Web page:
Available by reservation
ADMISSION: Free for K-12 California public schools, per-class pricing for private schools and additional options
Interactive gallery tours at The Contemporary Jewish Museum keep participants' voices and ideas central to the conversation and promote critical thinking, creativity, and observation skills. The CJM's inquiry-based tours are fun and active and are an exceptional way to engage students at The Museum. The CJM invites school groups of all abilities, and guided tours can be adapted to the varying needs of students. Hands-on artmaking workshops are also available.
Museum tours are led by professional Museum educators and are aligned with Common Core Standards. In an hour-long thematic gallery tour that builds upon classroom learning, we introduce students to works of art through discussions and activities.
Adventures in Architecture are interactive explorations designed to introduce students and campers to the fun of architecture through hands-on art activities, creative movement, scavenger hunts, and design challenges. Tours are 1.5 hours and can be scheduled throughout the year. Learn more →
The Museum offers customized multi-sensory tours and hands-on art-making workshops to children and teens with a range of disabilities and learning needs.
Filled with local history, evocative architecture, and symbolism, The CJM’s building represents stories of the history and innovation of the San Francisco community, and is a work of contemporary art in itself. This interactive tour integrates primary sources and hands-on activities, and is aligned with third-and fourth-grade social studies curriculum areas. Learn more →
Specialty tours are offered for a limited time, and include talks and performances.
This unique two-hour experience combines a tour of Jewish Folktales Retold: Artist as Maggid with an engaging storytelling performance. Available on Oct 10; Nov 2, 14; Dec 12, 2017; and Jan 11, 23, 2018. Learn more →
How do we move forward from the past while vowing to never forget? The architecture of the Contemporary Jewish Museum (The CJM) is a testament to history and resilience: it is a celebration of life and strength designed by architect Daniel Libeskind, a child of Holocaust survivors, with deeply embedded Jewish symbolism and meaning. A first-hand testimony by a Holocaust survivor is at the heart of this Museum experience. 2.5 hour experience. Available Jan 30, Feb 1, Feb 13, and Mar 1, 2018. Learn more →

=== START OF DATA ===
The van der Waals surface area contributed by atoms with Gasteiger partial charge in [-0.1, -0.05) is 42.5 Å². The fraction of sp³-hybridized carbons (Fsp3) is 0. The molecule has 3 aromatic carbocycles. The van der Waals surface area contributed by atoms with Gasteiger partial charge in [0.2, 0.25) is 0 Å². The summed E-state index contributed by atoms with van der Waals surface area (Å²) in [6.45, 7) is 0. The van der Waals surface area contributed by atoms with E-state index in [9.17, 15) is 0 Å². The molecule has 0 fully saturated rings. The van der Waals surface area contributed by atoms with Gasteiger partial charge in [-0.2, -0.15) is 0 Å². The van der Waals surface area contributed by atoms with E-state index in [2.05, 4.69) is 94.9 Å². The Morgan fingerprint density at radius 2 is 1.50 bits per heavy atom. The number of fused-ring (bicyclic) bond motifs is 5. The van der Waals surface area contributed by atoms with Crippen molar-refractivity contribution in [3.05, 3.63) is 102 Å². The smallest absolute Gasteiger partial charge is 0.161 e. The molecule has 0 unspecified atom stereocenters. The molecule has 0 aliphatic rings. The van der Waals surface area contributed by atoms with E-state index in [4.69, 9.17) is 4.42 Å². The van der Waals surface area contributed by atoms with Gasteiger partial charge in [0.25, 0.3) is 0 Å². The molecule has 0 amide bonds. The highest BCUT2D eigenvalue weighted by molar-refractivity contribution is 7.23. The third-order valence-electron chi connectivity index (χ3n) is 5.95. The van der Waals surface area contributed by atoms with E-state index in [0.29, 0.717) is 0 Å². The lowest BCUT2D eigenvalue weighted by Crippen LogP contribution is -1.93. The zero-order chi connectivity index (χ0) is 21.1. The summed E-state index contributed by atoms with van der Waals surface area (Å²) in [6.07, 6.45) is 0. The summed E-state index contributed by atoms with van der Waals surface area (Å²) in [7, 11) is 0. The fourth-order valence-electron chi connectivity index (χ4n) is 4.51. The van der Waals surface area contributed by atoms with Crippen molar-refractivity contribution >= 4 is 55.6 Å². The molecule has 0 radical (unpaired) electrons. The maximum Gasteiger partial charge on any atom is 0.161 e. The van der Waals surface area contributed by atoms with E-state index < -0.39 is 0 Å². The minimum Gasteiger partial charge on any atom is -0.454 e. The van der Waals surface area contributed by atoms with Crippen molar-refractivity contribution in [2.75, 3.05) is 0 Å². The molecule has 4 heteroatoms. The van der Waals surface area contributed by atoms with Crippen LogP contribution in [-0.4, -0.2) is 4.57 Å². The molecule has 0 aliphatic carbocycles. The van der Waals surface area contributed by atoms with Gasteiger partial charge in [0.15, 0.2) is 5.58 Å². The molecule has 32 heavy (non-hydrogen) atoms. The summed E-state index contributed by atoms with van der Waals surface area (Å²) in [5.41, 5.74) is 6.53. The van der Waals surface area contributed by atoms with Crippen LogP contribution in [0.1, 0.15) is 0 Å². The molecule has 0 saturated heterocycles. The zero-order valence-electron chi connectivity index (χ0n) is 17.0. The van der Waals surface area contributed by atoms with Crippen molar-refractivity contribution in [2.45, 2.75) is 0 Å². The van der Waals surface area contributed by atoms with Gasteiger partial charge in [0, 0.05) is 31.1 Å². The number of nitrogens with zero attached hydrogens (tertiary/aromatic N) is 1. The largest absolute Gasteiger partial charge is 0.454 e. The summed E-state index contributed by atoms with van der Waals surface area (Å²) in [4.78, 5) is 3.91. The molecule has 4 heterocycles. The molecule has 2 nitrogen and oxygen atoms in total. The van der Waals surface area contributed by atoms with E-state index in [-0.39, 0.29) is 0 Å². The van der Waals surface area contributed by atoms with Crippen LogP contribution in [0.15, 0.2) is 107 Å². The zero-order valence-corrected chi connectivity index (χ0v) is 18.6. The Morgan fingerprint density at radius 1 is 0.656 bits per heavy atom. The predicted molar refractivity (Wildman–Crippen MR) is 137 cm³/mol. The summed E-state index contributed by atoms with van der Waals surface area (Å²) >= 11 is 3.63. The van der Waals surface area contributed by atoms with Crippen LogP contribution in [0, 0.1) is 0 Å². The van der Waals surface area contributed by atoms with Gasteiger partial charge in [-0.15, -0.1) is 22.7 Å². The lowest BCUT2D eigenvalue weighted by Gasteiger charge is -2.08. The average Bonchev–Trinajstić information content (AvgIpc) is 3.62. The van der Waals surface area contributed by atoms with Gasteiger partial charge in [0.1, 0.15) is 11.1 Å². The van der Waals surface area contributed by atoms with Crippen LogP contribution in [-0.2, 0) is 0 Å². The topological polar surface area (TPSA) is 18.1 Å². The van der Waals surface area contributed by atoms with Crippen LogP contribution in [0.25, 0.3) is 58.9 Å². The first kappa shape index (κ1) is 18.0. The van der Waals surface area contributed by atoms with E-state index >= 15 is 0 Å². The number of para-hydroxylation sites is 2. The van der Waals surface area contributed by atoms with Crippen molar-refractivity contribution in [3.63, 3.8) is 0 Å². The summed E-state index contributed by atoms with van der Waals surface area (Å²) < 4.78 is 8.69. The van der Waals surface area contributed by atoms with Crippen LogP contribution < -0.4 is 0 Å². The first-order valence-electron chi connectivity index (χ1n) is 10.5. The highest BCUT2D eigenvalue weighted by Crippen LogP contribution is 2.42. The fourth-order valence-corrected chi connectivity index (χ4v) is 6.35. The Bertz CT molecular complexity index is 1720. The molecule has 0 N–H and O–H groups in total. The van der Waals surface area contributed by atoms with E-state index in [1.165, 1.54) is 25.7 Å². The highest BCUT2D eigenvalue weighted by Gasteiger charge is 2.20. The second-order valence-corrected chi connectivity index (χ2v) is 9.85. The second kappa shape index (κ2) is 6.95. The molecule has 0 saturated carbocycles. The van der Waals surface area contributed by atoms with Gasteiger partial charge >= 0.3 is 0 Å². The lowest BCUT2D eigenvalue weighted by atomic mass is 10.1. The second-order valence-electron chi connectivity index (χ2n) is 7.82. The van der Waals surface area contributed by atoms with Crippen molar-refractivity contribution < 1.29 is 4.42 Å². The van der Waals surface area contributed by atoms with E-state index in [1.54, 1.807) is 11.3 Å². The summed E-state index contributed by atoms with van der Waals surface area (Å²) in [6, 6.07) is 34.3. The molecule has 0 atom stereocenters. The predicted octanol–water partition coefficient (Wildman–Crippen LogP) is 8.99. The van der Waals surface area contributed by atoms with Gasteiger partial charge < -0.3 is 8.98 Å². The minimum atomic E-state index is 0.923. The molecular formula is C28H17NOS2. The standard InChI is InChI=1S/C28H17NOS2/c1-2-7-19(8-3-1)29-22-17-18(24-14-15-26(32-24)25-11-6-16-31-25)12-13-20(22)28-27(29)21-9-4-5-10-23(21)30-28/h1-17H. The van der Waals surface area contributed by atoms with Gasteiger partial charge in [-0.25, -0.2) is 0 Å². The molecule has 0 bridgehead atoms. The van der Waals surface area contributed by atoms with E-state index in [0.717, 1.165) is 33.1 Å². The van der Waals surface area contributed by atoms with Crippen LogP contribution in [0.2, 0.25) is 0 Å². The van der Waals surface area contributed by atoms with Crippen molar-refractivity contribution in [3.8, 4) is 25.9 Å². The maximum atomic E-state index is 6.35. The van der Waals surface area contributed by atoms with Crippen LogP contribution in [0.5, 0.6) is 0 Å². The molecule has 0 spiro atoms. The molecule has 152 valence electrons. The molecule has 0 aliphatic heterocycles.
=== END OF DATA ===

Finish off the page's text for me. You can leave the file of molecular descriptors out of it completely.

How do stories, dance, and masquerade transmit messages about culture? Museum of the African Diaspora (MOAD) and The CJM are pleased to co-present a new initiative exploring the meaning behind the stories we tell. Begin with a tour of Jewish Folktales Revisited at The CJM at 10am, followed by a tour of EN MAS: Carnival and Performance Art of the Caribbean at MoAD at 11am. Tours are offered Thursdays and Fridays, Sep 20, 2017–Jan 28, 2018. Learn more →
At The CJM, students have the unique opportunity to be guided on a tour that is led by their peers. Teen Art Connect interns receive training to provide engaging interactive tours for other middle and high school students. To sign up for an architecture or exhibition tour, email email@example.com.
The CJM offers an array of resources designed to prepare students and teachers to view exhibitions, as well as to extend the learning following a Museum visit. All resources are free and downloadable.
We are delighted that you have selected The Contemporary Jewish Museum for a group visit. Prepare for your visit with this downloadable PDF of general information about the Museum and tips for making your tour successful.
All class prices are per group of 22 students.
Free for students 18 and under, plus up to three chaperones (per group of 22 students). Additional chaperones pay regular admission.
Reservations are required for school tour groups, and must be made a minimum of two weeks in advance of your tour.
School and Teacher Programs are made possible by Pacific Gas and Electric Company. Leadership support comes from the Horace W. Goldsmith Foundation and from the Lisa and John Pritzker Family Fund. Additional generous support comes from the Mimi and Peter Haas Fund, the Toole Family Charitable Foundation, the Ullendorf Memorial Foundation, and Carol Swig.